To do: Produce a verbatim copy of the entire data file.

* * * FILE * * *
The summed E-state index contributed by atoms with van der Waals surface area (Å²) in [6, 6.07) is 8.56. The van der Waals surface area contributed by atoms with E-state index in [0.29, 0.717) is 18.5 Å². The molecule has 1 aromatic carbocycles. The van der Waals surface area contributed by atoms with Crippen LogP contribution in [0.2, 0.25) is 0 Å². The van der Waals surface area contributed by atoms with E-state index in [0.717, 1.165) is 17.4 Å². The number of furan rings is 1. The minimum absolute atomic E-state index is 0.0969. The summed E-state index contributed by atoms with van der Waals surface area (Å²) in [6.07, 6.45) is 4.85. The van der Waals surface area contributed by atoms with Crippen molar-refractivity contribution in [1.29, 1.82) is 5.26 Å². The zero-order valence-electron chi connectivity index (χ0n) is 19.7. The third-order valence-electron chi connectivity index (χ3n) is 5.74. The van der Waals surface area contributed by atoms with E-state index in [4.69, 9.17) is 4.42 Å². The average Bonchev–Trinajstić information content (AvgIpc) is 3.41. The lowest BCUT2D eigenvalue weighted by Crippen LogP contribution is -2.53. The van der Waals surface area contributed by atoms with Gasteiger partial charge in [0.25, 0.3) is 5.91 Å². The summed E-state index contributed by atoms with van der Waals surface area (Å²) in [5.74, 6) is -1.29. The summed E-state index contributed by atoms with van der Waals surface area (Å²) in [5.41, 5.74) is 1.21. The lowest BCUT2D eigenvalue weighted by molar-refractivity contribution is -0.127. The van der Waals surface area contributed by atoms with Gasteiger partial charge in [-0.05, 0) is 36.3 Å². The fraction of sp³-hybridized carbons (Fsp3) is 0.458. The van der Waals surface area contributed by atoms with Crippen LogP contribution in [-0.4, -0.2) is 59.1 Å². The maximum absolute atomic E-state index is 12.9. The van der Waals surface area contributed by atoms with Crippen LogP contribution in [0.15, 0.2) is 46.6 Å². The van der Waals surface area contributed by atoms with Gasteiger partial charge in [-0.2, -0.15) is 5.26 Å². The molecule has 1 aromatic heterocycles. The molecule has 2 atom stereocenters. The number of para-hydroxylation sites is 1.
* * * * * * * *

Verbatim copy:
The summed E-state index contributed by atoms with van der Waals surface area (Å²) in [6, 6.07) is 8.56. The van der Waals surface area contributed by atoms with E-state index in [0.29, 0.717) is 18.5 Å². The molecule has 1 aromatic carbocycles. The van der Waals surface area contributed by atoms with Crippen LogP contribution in [0.2, 0.25) is 0 Å². The van der Waals surface area contributed by atoms with E-state index in [0.717, 1.165) is 17.4 Å². The number of furan rings is 1. The minimum absolute atomic E-state index is 0.0969. The summed E-state index contributed by atoms with van der Waals surface area (Å²) in [6.07, 6.45) is 4.85. The van der Waals surface area contributed by atoms with Crippen molar-refractivity contribution in [1.29, 1.82) is 5.26 Å². The zero-order valence-electron chi connectivity index (χ0n) is 19.7. The third-order valence-electron chi connectivity index (χ3n) is 5.74. The van der Waals surface area contributed by atoms with E-state index in [4.69, 9.17) is 4.42 Å². The average Bonchev–Trinajstić information content (AvgIpc) is 3.41. The lowest BCUT2D eigenvalue weighted by Crippen LogP contribution is -2.53. The van der Waals surface area contributed by atoms with Gasteiger partial charge in [0.25, 0.3) is 5.91 Å². The summed E-state index contributed by atoms with van der Waals surface area (Å²) in [5.74, 6) is -1.29. The summed E-state index contributed by atoms with van der Waals surface area (Å²) in [5.41, 5.74) is 1.21. The lowest BCUT2D eigenvalue weighted by molar-refractivity contribution is -0.127. The van der Waals surface area contributed by atoms with Gasteiger partial charge in [-0.05, 0) is 36.3 Å². The fraction of sp³-hybridized carbons (Fsp3) is 0.458. The van der Waals surface area contributed by atoms with Crippen LogP contribution in [-0.4, -0.2) is 59.1 Å². The maximum absolute atomic E-state index is 12.9. The van der Waals surface area contributed by atoms with Crippen LogP contribution in [0.15, 0.2) is 46.6 Å². The van der Waals surface area contributed by atoms with Gasteiger partial charge in [-0.2, -0.15) is 5.26 Å². The molecule has 1 aromatic heterocycles. The molecule has 2 atom stereocenters. The number of para-hydroxylation sites is 1.